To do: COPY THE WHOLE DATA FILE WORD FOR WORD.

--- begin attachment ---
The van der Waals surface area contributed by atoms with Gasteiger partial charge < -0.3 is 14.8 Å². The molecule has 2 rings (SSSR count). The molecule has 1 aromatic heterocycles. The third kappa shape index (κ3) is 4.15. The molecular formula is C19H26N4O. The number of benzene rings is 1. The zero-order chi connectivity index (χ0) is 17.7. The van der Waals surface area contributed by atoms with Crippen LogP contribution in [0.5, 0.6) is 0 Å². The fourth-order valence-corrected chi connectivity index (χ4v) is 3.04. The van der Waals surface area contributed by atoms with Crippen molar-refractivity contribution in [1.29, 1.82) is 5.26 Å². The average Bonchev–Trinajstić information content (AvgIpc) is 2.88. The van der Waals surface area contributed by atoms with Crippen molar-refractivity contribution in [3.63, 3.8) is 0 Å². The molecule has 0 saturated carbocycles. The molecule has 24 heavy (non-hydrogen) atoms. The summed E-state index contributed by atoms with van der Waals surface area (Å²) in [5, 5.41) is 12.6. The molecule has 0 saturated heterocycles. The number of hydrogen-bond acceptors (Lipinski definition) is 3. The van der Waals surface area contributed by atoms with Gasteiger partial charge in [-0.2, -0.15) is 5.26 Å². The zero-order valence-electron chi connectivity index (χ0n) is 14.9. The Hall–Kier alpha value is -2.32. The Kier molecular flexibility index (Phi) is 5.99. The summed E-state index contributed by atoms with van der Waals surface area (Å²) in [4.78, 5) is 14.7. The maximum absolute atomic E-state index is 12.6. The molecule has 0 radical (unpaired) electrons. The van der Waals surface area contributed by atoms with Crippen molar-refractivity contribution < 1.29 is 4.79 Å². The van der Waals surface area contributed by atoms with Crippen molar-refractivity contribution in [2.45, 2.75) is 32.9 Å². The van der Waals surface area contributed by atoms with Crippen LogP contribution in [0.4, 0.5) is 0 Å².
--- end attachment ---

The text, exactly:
The van der Waals surface area contributed by atoms with Gasteiger partial charge < -0.3 is 14.8 Å². The molecule has 2 rings (SSSR count). The molecule has 1 aromatic heterocycles. The third kappa shape index (κ3) is 4.15. The molecular formula is C19H26N4O. The number of benzene rings is 1. The zero-order chi connectivity index (χ0) is 17.7. The van der Waals surface area contributed by atoms with Crippen LogP contribution in [0.5, 0.6) is 0 Å². The fourth-order valence-corrected chi connectivity index (χ4v) is 3.04. The van der Waals surface area contributed by atoms with Crippen molar-refractivity contribution in [1.29, 1.82) is 5.26 Å². The average Bonchev–Trinajstić information content (AvgIpc) is 2.88. The van der Waals surface area contributed by atoms with Crippen molar-refractivity contribution in [3.63, 3.8) is 0 Å². The molecule has 0 saturated carbocycles. The molecule has 24 heavy (non-hydrogen) atoms. The summed E-state index contributed by atoms with van der Waals surface area (Å²) in [5, 5.41) is 12.6. The molecule has 0 saturated heterocycles. The number of hydrogen-bond acceptors (Lipinski definition) is 3. The van der Waals surface area contributed by atoms with Gasteiger partial charge in [-0.2, -0.15) is 5.26 Å². The zero-order valence-electron chi connectivity index (χ0n) is 14.9. The Hall–Kier alpha value is -2.32. The Kier molecular flexibility index (Phi) is 5.99. The summed E-state index contributed by atoms with van der Waals surface area (Å²) in [4.78, 5) is 14.7. The maximum absolute atomic E-state index is 12.6. The molecule has 0 radical (unpaired) electrons. The van der Waals surface area contributed by atoms with Crippen molar-refractivity contribution < 1.29 is 4.79 Å². The van der Waals surface area contributed by atoms with Crippen molar-refractivity contribution in [2.45, 2.75) is 32.9 Å². The van der Waals surface area contributed by atoms with Crippen LogP contribution in [0.4, 0.5) is 0 Å².